Anti-trafficking Budgets

Mrs. Brooke: To ask the Secretary of State for the Home Department how much the budgets of the (a) police, (b) Customs and (c) intelligence services were to combat (i) drug, (ii) firearm and (iii) people trafficking in (A) 2001, (B) 2002 and (C) 2003. [96907]

Mr. Bob Ainsworth: The information is as follows:


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£

2001/022002/032003/04
(i). drugs trafficking5. 9m6. 6m7. 7m
(iii). people smuggling0.6m0.5m0.6m

Anti-war Protest

Dr. Julian Lewis: To ask the Secretary of State for the Home Department what mechanisms he will use to ensure that the numbers of anti-Gulf War protesters marching to Hyde Park on 15 February 2003 are accurately counted. [97956]

Mr. Denham [holding answer 24 February 2003]: The Government do not calculate the number of people participating in marches and demonstrations. The Metropolitan Police Service (MPS), as well as other police forces, use a range of techniques for estimating the numbers involved.

British Detainees (Switzerland)

Patrick Mercer: To ask the Secretary of State for the Home Department what information he has received from Swiss authorities regarding two Britons detained in Switzerland last year on suspicion of terrorist activities at the Gösgen nuclear power station in Switzerland. [98852]

Mr. Blunkett: Due to the confidential nature of cases received in respect of Mutual Legal Assistance, I can neither confirm nor deny the existence of letters of request. In any event, we would discuss operational cases where criminal investigations may be on-going.

Correspondence

Mr. Kaufman: To ask the Secretary of State for the Home Department when he intends to reply to the letter to him dated 4 November from the right hon. Member for Manchester, Gorton with regard to Ms Mansoureli Bozorovia. [97086]

Mr. Blunkett: I wrote to my right hon .Friend on 24 February 2003.

Crime (Humberside)

David Davis: To ask the Secretary of State for the Home Department how many people arrested in (a) Haltemprice and Howden, (b) the East Riding of Yorkshire and (c) the Humberside Police Authority area tested positive for category A or B drugs in each quarter since 1997. [97723]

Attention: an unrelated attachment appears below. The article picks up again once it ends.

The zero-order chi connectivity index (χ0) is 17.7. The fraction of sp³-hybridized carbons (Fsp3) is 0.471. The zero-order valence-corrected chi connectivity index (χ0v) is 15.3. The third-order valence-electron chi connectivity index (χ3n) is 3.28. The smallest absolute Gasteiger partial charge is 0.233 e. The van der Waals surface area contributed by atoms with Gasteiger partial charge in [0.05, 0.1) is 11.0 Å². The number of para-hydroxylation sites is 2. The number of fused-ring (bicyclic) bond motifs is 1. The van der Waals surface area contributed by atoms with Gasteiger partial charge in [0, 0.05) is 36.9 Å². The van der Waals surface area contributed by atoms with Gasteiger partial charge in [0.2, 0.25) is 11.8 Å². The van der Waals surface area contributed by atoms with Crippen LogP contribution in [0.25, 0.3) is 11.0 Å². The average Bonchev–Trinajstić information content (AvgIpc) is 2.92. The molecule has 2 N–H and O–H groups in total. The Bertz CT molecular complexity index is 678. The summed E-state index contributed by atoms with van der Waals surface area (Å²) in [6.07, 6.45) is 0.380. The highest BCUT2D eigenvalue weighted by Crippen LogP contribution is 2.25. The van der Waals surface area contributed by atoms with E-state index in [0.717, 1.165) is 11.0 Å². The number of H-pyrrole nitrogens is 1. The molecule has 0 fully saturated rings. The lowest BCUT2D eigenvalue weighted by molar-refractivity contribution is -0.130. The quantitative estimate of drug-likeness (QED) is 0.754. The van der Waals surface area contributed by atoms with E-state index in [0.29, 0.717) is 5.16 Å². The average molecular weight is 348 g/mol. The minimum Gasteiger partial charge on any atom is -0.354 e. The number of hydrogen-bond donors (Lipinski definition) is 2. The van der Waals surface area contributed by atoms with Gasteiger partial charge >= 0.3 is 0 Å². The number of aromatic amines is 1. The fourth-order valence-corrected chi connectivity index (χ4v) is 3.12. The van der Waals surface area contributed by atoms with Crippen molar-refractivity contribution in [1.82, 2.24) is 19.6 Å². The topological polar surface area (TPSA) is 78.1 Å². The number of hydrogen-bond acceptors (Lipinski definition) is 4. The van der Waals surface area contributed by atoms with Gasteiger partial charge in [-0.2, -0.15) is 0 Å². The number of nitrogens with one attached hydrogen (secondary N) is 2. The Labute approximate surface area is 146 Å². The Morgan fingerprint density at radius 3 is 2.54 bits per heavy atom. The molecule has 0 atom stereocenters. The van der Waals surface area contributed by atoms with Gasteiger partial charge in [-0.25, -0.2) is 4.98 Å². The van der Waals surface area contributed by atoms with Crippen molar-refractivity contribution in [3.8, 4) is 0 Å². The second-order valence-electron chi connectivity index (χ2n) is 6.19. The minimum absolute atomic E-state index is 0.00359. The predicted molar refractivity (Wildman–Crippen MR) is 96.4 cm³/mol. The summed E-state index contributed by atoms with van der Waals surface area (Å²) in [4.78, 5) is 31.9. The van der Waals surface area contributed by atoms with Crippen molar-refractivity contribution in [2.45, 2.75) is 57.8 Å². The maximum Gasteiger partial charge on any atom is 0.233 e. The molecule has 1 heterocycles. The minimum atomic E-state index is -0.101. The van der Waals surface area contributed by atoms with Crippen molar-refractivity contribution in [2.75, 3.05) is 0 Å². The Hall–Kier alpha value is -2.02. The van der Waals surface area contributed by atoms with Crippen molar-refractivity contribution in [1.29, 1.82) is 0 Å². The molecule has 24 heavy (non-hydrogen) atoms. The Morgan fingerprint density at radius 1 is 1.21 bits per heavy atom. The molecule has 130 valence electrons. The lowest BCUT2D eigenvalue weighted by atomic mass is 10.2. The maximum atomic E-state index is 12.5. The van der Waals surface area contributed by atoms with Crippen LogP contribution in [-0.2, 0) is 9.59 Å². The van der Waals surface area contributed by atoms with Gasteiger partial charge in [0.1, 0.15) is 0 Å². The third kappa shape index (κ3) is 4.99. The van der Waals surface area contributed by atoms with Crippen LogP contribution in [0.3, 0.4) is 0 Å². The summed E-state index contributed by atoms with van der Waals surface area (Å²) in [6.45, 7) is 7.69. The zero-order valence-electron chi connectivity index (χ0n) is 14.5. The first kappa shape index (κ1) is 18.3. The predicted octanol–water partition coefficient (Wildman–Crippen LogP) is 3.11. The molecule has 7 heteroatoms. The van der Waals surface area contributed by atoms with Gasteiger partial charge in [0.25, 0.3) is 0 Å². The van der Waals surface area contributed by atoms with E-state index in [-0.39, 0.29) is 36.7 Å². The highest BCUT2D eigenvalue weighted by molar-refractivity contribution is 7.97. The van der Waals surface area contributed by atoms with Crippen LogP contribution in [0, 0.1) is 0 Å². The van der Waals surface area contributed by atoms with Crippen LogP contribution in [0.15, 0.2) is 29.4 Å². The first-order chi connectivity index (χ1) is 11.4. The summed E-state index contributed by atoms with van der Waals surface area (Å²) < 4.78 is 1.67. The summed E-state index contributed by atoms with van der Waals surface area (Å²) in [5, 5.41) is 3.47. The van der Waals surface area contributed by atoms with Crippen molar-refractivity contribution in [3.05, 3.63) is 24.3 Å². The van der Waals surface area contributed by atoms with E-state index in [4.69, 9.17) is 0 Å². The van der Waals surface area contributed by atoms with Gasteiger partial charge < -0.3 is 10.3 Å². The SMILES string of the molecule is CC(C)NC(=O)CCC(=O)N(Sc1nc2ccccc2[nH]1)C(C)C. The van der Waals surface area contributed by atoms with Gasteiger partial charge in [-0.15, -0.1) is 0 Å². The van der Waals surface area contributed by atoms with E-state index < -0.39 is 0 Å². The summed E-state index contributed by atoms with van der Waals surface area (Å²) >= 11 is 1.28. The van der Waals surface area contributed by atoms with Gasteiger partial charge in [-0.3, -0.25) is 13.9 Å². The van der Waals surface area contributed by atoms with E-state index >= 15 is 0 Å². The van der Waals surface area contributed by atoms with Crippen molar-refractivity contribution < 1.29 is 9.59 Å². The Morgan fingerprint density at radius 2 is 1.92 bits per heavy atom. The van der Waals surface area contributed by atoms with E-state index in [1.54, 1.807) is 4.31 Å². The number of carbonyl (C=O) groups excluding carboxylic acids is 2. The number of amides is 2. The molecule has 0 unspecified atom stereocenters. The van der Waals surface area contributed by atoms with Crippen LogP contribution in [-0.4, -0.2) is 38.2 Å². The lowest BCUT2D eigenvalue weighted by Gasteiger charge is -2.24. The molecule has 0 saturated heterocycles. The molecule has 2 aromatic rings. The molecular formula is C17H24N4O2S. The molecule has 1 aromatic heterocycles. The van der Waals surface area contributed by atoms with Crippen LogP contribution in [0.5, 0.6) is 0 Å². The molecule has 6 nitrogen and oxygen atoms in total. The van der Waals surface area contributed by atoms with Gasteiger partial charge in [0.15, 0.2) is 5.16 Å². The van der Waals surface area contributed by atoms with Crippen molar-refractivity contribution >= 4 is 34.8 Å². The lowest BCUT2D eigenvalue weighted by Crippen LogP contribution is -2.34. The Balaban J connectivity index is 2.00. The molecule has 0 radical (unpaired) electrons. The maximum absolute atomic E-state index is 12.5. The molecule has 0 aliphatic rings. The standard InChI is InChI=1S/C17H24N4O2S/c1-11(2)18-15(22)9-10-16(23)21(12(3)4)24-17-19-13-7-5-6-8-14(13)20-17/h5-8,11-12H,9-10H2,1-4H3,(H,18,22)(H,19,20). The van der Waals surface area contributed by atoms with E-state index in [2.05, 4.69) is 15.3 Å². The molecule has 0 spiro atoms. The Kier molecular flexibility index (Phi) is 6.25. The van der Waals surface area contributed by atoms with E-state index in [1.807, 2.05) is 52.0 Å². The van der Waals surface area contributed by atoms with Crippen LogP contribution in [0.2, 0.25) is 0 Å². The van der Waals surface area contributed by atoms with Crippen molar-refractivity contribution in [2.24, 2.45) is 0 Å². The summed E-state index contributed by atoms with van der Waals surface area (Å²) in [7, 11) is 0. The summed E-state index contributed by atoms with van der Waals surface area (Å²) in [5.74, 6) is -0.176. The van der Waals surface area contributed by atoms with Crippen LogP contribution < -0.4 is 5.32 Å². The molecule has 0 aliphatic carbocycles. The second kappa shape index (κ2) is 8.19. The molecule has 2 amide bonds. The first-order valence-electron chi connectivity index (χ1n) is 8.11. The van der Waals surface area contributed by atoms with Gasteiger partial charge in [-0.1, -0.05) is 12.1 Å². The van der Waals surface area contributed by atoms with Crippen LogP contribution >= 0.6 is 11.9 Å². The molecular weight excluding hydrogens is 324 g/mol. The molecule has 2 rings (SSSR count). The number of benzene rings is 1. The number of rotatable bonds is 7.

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Mr. Bob Ainsworth: At present arrestees throughout England and Wales are not routinely tested for drugs, so it is not possible to provide the level of detail requested.

However, the New English and Welsh Arrestee Drug Abuse Monitoring (NEW-ADAM) research programme, which involves interviewing and drug testing those arrested by the police at 16 sites throughout England and Wales, does provide some information. Analysis of the data from the first eight sites in the survey, collected during 1999–2000, shows that of those arrestees that provided a urine sample, 65 per cent. tested positive for one or more illegal drugs, while 30 per cent. tested positive for two or more such substance. Indeed, 29 per cent. tested positive for opiates (including heroin) and/or cocaine (including crack).

Drug test results are also available from three drug-testing pilot sites. The Criminal Justice and Court Services Act 2000 gave the police power to drug test arrestees once they are charged with a "trigger offence" (these include property crime, robbery and specified

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Class A drug offences). The proportion of police tests, collected during July 2001 to February 2002, where results were positive for cocaine and/or heroin were: Hackney, 63 per cent.; Nottingham, 58 per cent.; Stafford and Cannock, 47 per cent.

David Davis: To ask the Secretary of State for the Home Department how many (a) prosecutions and (b) convictions were recorded in each year since 1997 in the Humberside police authority areas for (i) carrying a loaded firearm in a public place, (ii) acquiring a firearm under the age of 17, (iii) being a person under 14 possessing an air weapon or ammunition, (iv) being a person under 14 possessing an air weapon in a public place, (v) supplying an air weapon to a person under 14 and (vi) making improper use of an air weapon. [97722]